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Long: Kasey Kahne’s exit robs NASCAR fans of one last cheer for their driver

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The end was coming. Kasey Kahne foretold that when he said in August this would be his last full-time season in NASCAR.

But Tuesday’s announcement that Kahne has not been medically cleared to run the rest of the Cup season ends a career that began with such allure and promise that some of his memorabilia had to be flown in from overseas to satisfy demand.

A career that should be celebrated ends muted and abbreviated. His time in NASCAR will be recalled as not working out the way it was supposed to — from the courtroom drama over where he would race in Cup as a rookie to near-misses on the track, changing rides, being lent to a team and his departure from the series.

It has been quite a journey.

Even before he competed in his first Cup race, two manufacturers signed him. A federal court settled the matter.  He could drive for Ray Evernham’s Dodge team

When Kahne finished second in two of his first three Cup races in 2004 (he lost at Rockingham to Matt Kenseth by one-hundredth of a second), his popularity soared. Crowds left little in his souvenir hauler. One company flew his die-cast cars from China — instead of shipping them by boat.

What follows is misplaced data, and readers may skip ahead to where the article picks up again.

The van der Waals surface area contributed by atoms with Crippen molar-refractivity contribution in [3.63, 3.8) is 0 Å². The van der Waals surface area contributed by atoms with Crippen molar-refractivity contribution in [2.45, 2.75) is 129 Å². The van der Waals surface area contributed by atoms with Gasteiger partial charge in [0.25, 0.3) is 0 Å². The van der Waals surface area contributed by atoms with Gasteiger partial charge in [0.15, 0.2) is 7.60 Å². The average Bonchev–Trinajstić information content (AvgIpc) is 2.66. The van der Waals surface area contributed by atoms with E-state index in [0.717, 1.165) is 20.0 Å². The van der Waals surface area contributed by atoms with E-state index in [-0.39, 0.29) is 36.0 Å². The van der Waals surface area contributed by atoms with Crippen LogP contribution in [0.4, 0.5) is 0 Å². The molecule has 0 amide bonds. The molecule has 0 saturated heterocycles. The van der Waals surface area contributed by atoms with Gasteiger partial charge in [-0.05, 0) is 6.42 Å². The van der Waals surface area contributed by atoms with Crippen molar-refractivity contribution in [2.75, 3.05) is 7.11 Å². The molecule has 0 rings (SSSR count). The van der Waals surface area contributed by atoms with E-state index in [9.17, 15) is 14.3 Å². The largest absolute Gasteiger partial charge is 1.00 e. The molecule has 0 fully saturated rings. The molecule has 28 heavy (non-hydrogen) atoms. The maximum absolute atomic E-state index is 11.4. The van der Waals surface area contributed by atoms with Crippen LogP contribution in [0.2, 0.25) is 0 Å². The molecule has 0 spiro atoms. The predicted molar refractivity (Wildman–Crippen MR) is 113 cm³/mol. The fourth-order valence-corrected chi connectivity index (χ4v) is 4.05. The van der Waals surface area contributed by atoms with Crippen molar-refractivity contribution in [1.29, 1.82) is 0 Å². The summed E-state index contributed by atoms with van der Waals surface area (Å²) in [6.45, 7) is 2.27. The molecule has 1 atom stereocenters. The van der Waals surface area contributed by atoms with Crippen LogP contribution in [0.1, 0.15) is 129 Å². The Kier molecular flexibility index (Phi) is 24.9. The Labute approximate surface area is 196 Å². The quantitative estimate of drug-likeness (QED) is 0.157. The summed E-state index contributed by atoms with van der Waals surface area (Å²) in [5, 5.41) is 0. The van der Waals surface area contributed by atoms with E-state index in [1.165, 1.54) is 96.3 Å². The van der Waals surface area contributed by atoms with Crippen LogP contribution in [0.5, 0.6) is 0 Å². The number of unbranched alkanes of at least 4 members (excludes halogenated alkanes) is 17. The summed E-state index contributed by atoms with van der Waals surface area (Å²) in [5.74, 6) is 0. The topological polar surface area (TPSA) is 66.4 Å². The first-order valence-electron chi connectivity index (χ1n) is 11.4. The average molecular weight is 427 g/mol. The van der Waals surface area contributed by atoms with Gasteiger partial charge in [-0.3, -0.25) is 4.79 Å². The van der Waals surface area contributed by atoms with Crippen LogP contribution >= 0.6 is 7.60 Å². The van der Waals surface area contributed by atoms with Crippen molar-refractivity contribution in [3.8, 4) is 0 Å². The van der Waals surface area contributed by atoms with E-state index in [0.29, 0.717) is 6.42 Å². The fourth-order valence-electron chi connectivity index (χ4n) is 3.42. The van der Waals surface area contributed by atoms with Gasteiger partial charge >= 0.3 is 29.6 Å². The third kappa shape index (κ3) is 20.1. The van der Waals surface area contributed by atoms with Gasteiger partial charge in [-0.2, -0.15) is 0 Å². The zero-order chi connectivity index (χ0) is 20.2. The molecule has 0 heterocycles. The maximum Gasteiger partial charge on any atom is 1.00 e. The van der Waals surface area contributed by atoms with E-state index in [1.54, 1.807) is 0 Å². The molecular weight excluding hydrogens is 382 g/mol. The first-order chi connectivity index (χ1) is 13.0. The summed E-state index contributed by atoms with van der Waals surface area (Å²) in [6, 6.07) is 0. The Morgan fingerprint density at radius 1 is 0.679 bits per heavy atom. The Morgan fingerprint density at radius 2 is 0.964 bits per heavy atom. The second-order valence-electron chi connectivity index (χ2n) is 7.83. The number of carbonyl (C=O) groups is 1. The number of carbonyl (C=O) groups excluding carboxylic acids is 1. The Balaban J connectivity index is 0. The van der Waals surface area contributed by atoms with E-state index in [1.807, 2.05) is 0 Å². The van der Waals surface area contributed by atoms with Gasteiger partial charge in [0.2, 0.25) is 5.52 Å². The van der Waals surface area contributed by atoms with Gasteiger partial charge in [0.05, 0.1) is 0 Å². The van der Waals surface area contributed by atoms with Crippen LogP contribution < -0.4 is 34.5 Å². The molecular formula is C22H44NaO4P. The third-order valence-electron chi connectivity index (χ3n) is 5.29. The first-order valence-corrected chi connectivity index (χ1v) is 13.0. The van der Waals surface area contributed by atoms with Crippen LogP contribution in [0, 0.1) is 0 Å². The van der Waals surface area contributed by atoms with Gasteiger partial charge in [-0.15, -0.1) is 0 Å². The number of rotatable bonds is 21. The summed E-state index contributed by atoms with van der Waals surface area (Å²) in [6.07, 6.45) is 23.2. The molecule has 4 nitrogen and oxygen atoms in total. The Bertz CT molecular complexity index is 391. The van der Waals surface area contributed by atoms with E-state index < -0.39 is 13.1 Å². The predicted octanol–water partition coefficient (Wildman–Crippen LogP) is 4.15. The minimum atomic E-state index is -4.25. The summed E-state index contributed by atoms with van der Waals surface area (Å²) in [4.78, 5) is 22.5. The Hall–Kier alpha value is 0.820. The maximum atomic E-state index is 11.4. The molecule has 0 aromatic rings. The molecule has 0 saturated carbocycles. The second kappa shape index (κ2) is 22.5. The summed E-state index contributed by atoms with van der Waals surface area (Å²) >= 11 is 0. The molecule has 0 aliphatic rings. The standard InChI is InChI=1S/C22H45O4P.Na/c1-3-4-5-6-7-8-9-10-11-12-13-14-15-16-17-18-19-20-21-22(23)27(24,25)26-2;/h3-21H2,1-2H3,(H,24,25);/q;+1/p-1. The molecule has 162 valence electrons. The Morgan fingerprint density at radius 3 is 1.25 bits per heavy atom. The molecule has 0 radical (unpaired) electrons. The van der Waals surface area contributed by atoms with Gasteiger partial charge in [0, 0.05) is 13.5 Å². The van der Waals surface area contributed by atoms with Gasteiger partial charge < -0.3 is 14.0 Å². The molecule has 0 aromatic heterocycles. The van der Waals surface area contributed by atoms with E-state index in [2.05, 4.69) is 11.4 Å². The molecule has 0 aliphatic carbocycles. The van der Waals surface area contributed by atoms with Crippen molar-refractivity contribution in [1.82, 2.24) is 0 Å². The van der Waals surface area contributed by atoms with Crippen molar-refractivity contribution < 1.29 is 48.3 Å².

With penetrating blue eyes, he became one of NASCAR’s heartthrobs. Kahne was selected to People magazine’s “America’s Top 50 Bachelors” at the height of NASCAR’s popularity in the mid-2000s and had women fawn over him in those Allstate commercials.

His support grew as he came close to winning but didn’t his rookie season. Newer fans might call that a Kyle Larson-type season, noting how close Larson came to winning as a rookie without doing so.

Kahne scored his first Cup win in May 2005 at Richmond. He held off Tony Stewart in the closing laps, a point Stewart noted when he congratulated Kahne.

“I just told Kasey that down the road when they talk about his first win that I got the honor of being the guy they mentioned that he had to race for the win,” Stewart said that night.

The victories came more often. Kahne won a season-high six races in 2006, including the Coca-Cola 600 for the first of three times.

He was so popular that he replaced Dale Earnhardt Jr. as Budweiser’s driver after Earnhardt moved from Dale Earnhardt Inc. to Hendrick Motorsports in 2008. While Kahne did not have the party reputation Earnhardt had, Kahne’s youth and good looks matched the image Budweiser sought to promote.

Kahne’s win at Sonoma in 2009 for Richard Petty Motorsports marked Petty’s first time in Victory Lane as an owner in a decade.

Kahne had so much promise that car owner Rick Hendrick signed him in 2010 even though Hendrick did not have a ride available until the 2012 season. Kahne spent that in-between year with Red Bull Racing and won a race.